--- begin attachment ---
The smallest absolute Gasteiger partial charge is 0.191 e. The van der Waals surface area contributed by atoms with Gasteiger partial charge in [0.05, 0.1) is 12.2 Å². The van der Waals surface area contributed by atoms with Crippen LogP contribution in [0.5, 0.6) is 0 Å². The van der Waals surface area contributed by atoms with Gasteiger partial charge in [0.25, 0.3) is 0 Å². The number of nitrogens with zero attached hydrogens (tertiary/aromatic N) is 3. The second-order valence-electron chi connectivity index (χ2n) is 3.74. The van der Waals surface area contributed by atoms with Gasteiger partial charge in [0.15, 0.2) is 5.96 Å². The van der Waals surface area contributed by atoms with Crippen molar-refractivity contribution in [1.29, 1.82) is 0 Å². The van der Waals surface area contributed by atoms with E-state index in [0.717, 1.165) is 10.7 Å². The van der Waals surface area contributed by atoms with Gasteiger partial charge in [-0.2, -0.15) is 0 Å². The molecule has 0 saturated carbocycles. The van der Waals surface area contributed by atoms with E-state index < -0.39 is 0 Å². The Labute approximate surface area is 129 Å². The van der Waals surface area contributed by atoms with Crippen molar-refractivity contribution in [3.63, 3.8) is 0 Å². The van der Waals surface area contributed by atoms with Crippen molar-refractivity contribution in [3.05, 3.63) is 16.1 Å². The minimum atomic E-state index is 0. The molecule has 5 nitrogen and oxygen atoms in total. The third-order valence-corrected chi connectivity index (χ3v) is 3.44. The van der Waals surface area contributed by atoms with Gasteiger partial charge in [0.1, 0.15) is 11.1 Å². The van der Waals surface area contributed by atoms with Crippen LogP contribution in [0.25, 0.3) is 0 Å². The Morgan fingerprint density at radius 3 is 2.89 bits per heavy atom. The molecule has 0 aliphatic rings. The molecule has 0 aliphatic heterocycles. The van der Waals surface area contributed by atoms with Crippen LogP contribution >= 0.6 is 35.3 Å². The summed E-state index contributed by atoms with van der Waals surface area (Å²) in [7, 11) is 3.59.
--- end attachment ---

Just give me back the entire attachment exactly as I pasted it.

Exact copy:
The smallest absolute Gasteiger partial charge is 0.191 e. The van der Waals surface area contributed by atoms with Gasteiger partial charge in [0.05, 0.1) is 12.2 Å². The van der Waals surface area contributed by atoms with Crippen LogP contribution in [0.5, 0.6) is 0 Å². The van der Waals surface area contributed by atoms with Gasteiger partial charge in [0.25, 0.3) is 0 Å². The number of nitrogens with zero attached hydrogens (tertiary/aromatic N) is 3. The second-order valence-electron chi connectivity index (χ2n) is 3.74. The van der Waals surface area contributed by atoms with Gasteiger partial charge in [0.15, 0.2) is 5.96 Å². The van der Waals surface area contributed by atoms with Crippen molar-refractivity contribution in [1.29, 1.82) is 0 Å². The van der Waals surface area contributed by atoms with E-state index in [0.717, 1.165) is 10.7 Å². The van der Waals surface area contributed by atoms with Gasteiger partial charge in [-0.2, -0.15) is 0 Å². The molecule has 0 saturated carbocycles. The van der Waals surface area contributed by atoms with E-state index < -0.39 is 0 Å². The Labute approximate surface area is 129 Å². The van der Waals surface area contributed by atoms with Crippen molar-refractivity contribution in [3.63, 3.8) is 0 Å². The van der Waals surface area contributed by atoms with Crippen molar-refractivity contribution in [3.05, 3.63) is 16.1 Å². The minimum atomic E-state index is 0. The molecule has 5 nitrogen and oxygen atoms in total. The third-order valence-corrected chi connectivity index (χ3v) is 3.44. The van der Waals surface area contributed by atoms with Gasteiger partial charge in [0.1, 0.15) is 11.1 Å². The van der Waals surface area contributed by atoms with Crippen LogP contribution in [0.25, 0.3) is 0 Å². The Morgan fingerprint density at radius 3 is 2.89 bits per heavy atom. The molecule has 0 aliphatic rings. The molecule has 0 aliphatic heterocycles. The van der Waals surface area contributed by atoms with Crippen LogP contribution >= 0.6 is 35.3 Å². The summed E-state index contributed by atoms with van der Waals surface area (Å²) in [7, 11) is 3.59.